I don't know if would be too self-indulgent of me, bit I thought I would make some comments about the latest book I've read, Nickel and Dimed by Barbara Ehrenreich.
In her story, Ehrenreich tells of trying to live as a member of the working poor. She tries several jobs, such as waitressing, cleaning, and retail, in hopes of making enough in a month to buy food and pay her rent. She experiments in Key West FL, Maine, and Minneapolis. And she doesn't have much success.
I am left with a couple of fairly obvious observations. First, being poor sucks. My mom says that God teaches us lessons, regardless of whether we are rich or poor. Then she jokes that she's ready to learn some of those lessons that rich people learn. I think a lot of us think of ourselves as poor. But how many of us have really been in the quicksand of poverty? If Ehrenreich's experience is true, it is a scary place.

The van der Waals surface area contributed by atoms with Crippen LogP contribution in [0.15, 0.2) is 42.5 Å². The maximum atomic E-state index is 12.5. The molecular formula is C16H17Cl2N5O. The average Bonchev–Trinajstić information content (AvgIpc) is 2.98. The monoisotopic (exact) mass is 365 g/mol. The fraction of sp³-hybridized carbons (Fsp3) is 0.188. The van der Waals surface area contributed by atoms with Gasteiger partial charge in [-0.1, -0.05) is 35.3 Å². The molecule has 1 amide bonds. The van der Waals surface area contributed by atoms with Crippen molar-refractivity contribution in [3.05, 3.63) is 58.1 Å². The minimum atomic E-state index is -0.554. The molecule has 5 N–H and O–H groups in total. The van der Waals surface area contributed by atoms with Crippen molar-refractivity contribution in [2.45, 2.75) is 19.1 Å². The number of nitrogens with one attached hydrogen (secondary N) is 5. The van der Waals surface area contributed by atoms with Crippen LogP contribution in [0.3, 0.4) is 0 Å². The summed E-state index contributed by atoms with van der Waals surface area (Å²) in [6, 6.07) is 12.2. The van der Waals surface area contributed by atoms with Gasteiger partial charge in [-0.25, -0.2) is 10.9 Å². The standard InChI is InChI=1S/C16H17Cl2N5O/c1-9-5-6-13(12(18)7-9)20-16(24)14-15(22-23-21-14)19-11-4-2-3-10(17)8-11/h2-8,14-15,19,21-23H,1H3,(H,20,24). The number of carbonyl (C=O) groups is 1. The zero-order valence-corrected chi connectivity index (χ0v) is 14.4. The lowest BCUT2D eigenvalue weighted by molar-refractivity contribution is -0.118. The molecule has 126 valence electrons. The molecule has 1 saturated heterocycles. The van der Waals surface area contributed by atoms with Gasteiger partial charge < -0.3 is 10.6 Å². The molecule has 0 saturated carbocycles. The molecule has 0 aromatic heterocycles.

My second thought is that I don't know what the solution is. I've always been skeptical of government solutions to problems. But I also recognize that the market has gaps. Ideally, the church and other faith-based groups could fill those gaps, I suppose. But the problem of deep poverty is so big that I am uncharacteristically pessimistic about it.
At the very least, Nickel and Dimed gave me more exposure to the problem. And that is a good thing.